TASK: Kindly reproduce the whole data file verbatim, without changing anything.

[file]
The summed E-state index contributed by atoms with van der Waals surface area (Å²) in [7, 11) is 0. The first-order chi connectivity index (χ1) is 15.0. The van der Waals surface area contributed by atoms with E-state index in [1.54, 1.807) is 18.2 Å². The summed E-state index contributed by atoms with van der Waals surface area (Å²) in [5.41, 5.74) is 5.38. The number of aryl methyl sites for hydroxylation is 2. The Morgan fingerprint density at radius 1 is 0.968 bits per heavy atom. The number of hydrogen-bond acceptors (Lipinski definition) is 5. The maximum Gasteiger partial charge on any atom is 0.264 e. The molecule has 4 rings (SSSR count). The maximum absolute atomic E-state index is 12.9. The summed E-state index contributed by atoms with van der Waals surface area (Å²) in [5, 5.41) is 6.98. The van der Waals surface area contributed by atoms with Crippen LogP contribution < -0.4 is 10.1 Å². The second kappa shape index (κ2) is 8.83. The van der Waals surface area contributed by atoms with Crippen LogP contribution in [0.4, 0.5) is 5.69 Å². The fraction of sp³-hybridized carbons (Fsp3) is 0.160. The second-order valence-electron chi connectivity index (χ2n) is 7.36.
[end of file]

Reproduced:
The summed E-state index contributed by atoms with van der Waals surface area (Å²) in [7, 11) is 0. The first-order chi connectivity index (χ1) is 15.0. The van der Waals surface area contributed by atoms with E-state index in [1.54, 1.807) is 18.2 Å². The summed E-state index contributed by atoms with van der Waals surface area (Å²) in [5.41, 5.74) is 5.38. The number of aryl methyl sites for hydroxylation is 2. The Morgan fingerprint density at radius 1 is 0.968 bits per heavy atom. The number of hydrogen-bond acceptors (Lipinski definition) is 5. The maximum Gasteiger partial charge on any atom is 0.264 e. The molecule has 4 rings (SSSR count). The maximum absolute atomic E-state index is 12.9. The summed E-state index contributed by atoms with van der Waals surface area (Å²) in [5, 5.41) is 6.98. The van der Waals surface area contributed by atoms with Crippen LogP contribution < -0.4 is 10.1 Å². The second kappa shape index (κ2) is 8.83. The van der Waals surface area contributed by atoms with Crippen LogP contribution in [0.4, 0.5) is 5.69 Å². The fraction of sp³-hybridized carbons (Fsp3) is 0.160. The second-order valence-electron chi connectivity index (χ2n) is 7.36.